1890 Sherman Antitrust Act: Foundation of Modern Competition Law

Born in Ohio on May 1, 1823, John Sherman was one of eleven children raised primarily by his mother following the death of his father in 1829. Overcoming adversity and lack of opportunities, Sherman pursued an education that would see him admitted to the bar in 1844. In 1848 he married Cecilia Margaret Stewart, the daughter of an Ohio judge. Shortly after his marriage, Sherman turned his attention to the political arena as a Republican and worked at a number of posts in the following years. His most noteworthy achievement during his time in politics was undoubtedly his role in writing and introducing what came to be known as the Sherman Antitrust Act of 1890. At the time of writing the Act, Sherman was the Chairman of the Senate Finance Committee. This was the very first action by the U.S. Federal Government to prevent monopolies from forming. But although the act was sound and would form the basis of subsequent legislation in this field, John Sherman would not see its full implementation in his lifetime, as at the time politicians were reluctant to use the law. It was only during the Presidency of Theodore Roosevelt (1901-1909) that the law took proper effect, by which time Sherman had passed away on October 22, 1900.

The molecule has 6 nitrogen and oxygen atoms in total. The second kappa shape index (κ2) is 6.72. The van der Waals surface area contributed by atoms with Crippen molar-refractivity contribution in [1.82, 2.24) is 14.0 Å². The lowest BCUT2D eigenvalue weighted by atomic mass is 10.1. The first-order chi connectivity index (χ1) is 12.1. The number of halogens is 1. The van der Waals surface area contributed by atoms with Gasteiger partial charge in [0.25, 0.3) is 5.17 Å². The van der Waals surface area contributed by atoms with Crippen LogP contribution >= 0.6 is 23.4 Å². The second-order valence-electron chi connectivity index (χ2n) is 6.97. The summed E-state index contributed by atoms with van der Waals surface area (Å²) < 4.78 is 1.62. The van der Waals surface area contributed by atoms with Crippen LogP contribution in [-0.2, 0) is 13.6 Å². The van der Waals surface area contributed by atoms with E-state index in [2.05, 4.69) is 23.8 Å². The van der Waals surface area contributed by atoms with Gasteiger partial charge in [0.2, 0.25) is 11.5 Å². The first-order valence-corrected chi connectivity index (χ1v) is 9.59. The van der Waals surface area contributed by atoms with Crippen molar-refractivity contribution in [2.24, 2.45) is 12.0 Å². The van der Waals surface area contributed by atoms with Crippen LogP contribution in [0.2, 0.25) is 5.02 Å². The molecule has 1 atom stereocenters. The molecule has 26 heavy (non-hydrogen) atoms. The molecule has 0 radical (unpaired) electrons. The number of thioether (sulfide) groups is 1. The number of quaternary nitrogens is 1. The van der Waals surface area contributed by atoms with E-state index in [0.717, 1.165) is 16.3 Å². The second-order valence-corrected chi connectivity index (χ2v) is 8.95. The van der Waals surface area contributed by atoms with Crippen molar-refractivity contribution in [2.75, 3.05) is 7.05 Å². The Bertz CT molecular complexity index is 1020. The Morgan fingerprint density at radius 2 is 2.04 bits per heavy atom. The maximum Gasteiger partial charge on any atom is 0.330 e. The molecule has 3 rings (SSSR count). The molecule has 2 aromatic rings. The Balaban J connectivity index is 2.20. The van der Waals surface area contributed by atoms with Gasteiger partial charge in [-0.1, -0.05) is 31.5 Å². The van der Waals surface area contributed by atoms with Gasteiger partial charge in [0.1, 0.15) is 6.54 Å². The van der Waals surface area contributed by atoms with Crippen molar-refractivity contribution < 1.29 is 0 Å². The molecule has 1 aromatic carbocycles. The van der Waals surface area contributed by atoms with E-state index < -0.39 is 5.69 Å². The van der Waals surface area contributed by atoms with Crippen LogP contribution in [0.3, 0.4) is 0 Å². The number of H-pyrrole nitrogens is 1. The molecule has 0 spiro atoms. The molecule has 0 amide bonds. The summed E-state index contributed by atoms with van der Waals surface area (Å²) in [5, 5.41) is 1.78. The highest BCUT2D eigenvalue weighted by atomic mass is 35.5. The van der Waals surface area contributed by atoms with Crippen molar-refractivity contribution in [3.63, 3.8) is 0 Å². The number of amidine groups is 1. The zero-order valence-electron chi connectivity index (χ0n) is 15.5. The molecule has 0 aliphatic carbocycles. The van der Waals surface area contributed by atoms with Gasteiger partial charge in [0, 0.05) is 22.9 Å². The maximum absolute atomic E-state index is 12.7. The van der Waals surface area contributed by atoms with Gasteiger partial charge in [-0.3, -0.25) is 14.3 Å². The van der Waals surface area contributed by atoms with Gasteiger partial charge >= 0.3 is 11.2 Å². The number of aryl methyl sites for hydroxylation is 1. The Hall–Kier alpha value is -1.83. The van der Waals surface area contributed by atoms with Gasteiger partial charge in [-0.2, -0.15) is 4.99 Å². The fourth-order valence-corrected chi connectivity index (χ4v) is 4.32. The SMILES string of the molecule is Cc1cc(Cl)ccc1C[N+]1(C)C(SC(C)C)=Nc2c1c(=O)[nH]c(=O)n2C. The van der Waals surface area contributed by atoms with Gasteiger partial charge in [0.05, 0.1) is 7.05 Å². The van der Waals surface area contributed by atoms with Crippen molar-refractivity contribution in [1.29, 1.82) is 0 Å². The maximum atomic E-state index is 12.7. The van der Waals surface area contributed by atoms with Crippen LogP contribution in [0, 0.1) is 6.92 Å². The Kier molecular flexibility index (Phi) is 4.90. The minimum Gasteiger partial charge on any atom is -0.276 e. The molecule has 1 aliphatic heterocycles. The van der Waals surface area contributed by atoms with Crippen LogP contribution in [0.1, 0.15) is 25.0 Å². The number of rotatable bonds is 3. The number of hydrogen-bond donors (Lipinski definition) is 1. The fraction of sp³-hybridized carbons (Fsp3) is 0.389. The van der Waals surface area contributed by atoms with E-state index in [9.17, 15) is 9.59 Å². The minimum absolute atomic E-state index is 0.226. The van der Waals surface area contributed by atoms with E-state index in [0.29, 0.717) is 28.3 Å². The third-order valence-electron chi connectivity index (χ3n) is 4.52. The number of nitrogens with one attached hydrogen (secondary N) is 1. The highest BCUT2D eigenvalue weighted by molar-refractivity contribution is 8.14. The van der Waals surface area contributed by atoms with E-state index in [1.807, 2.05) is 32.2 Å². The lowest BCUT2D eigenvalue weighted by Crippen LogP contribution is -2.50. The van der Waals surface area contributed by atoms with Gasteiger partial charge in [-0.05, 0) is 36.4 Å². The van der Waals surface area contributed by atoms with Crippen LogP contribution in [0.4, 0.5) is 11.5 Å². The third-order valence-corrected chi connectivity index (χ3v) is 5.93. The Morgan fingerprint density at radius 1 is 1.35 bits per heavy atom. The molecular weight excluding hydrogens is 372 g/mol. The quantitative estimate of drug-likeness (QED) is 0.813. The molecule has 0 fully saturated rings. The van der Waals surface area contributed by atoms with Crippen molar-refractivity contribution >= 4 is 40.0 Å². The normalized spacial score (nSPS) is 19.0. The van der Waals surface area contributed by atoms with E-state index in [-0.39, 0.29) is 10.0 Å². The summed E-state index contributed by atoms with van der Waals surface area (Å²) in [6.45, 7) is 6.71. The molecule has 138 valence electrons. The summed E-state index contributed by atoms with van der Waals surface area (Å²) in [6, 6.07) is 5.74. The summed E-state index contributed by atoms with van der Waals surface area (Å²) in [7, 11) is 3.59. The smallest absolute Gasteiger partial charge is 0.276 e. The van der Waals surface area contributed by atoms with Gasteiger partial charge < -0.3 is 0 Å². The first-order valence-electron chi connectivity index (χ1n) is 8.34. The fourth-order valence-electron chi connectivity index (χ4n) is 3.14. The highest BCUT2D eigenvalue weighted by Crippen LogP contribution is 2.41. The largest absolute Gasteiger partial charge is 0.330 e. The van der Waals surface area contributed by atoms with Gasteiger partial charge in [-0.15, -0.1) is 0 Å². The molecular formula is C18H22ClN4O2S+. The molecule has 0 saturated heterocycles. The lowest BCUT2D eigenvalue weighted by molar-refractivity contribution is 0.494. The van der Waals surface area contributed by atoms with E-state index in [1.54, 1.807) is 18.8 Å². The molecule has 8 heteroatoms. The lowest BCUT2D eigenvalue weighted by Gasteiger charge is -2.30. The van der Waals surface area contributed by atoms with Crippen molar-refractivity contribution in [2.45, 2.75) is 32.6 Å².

At the time of writing the Sherman Antitrust Act, it was common practice for monopolists to conceal their actions and intent by forming a ‘trust’ to create enforceable agreements – hence the term ‘antitrust’. However, today antitrust laws are more commonly known as ‘competition laws’. The principles, however, remain much the same – that of preventing the formation of monopolies or cartels, which crush competition and allow for the manipulation of pricing and supply, to the supplier’s benefit, and often to the consumer‘s detriment.

Although the Sherman Antitrust Act has many proponents, there are those who believe it is counterproductive and may even have the effect of stifling competition and innovativeness. One of the most outspoken critics of the Sherman Act, Alan Greenspan, noted in his essay entitled ‘Antitrust’: “No one will ever know what new products, processes, machines, and cost-saving mergers failed to come into existence, killed by the Sherman Act before they were born. No one can ever compute the price that all of us have paid for that Act which, by inducing less effective use of capital, has kept our standard of living lower than would otherwise have been possible.” Food for thought indeed.